Buchanan Barry LLP - Chartered Accountants

Interest Points - February 2018

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In general terms, income sprinkling occurs where a private corporation pays out dividends to shareholders who are not necessarily involved in the business of the corporation, or where an individual receives income from the provision of goods or services through a trust or partnership to a “related business” carried on by a related person. The proposals will take effect retroactive to January 1, 2018, even though they will not be passed by Parliament for some time (and conceivably could be held up by the Senate). However, the proposals were amended significantly on December 13, 2017; the amendments are meant to simplify and improve the rules.

Under the income tax laws before 2018, a tax on split income (“TOSI”) often applies to the above types of income, but only to children who are under the age of 18 at year-end. The TOSI is a flat tax equal to the highest personal rate of tax, which obviously makes income splitting undesirable when it applies. The July 18, 2017 draft legislation proposed to extend the TOSI to private corporation dividends and the other types of income received by adults in many situations.

The December 13, 2017 changes simplify the original proposals. In general terms, the changes provide that the TOSI will not apply in the following circumstances:

  • It will generally not apply to income received from an adult directly or indirectly from an “excluded business”, generally meaning a business in which the adult is engaged on a "regular, continuous and substantial" basis, either in the relevant taxation year or any five previous taxation years;

  • It will not apply to adults who are 25 or older by year-end, who receive income from an “excluded share” of a corporation, generally meaning the adult has a significant equity investment in the corporation (10% or more of the shares on a value and votes basis) that earns less than 90 per cent of its income from the provision of services, where the corporation is not a professional corporation and does not derive its income directly or indirectly from a related business;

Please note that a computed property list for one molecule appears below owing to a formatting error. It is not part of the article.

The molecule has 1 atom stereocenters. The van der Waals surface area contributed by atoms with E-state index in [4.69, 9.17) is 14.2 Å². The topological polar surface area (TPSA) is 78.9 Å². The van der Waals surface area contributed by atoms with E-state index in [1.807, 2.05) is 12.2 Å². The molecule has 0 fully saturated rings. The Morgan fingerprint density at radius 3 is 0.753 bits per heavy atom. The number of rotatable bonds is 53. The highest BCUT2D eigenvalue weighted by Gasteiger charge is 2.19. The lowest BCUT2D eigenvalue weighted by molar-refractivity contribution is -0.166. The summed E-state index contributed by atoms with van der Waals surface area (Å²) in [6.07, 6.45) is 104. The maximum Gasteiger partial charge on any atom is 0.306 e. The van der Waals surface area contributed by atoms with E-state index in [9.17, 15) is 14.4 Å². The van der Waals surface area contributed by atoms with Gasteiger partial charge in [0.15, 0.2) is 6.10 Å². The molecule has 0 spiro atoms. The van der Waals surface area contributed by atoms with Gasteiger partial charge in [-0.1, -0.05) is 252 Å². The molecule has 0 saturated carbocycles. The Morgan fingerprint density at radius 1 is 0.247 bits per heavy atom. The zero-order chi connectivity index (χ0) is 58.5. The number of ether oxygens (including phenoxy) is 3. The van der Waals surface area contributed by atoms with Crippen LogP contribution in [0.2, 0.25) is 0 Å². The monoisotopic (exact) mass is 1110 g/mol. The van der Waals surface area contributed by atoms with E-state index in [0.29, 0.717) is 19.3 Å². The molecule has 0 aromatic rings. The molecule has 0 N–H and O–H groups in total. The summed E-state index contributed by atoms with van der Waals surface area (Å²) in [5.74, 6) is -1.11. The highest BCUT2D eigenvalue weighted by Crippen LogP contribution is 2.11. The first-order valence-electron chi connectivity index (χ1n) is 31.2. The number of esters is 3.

• It generally will not apply to a spouse of the owner of the related business if the owner significantly contributed to the business and is age 65 or over by the end of the year; and

  • It will not apply to capital gains from the disposition of qualified farm or fishing property of the individual, or of qualified small business corporation shares that are eligible for the capital gains exemption, regardless of whether the exemption was claimed (except where the sale is by a minor to a non-arm’s length person – this rule has been in place for several years).

As noted, the proposals take effect beginning on January 1, 2018. In this regard, one of the main criticisms regarding the proposals has been the lack of adequate time to restructure business affairs to take into account the proposals. Nonetheless, the January 1, 2018 start date appears to be set.

Please contact your Buchanan Barry LLP partner if you have any questions.

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In the July 18, 2017 income tax proposals dealing with small business tax issues, one of the main proposed changes relates to the taxation of passive investment income earned by a Canadian-controlled private corporation (“CCPC”) by using its after-tax business income. Under current rules, there is a tax deferral advantage because the active business tax rate for a CCPC (between 11% and 15% depending on the province) is significantly lower than the top marginal tax rate that could apply to the individual shareholder (50% or higher). Even though the integration system of taxing dividends imposes tax on the individual receiving dividends so that the total tax rate is the same, the initial lower corporate tax rate leaves a CCPC with much more income that can be invested until it is eventually paid out.

The Department of Finance announced that it would eliminate that tax advantage, although the change would not be effective until a later date when specifics were provided (those specifics are expected to come in the 2018 Federal Budget). In general, the new system would impose a new tax on investment income of a CCPC so that the top rate of combined corporate and personal tax on such income would be much higher than the current rate – typically somewhere around 73%.

However, in October 2017 the Department back-tracked somewhat in response to a political uproar, and said that the first $50,000 of CCPC passive investment income per year (representing a 5% return on up to $1 million of investments) would not be subject to the new proposals.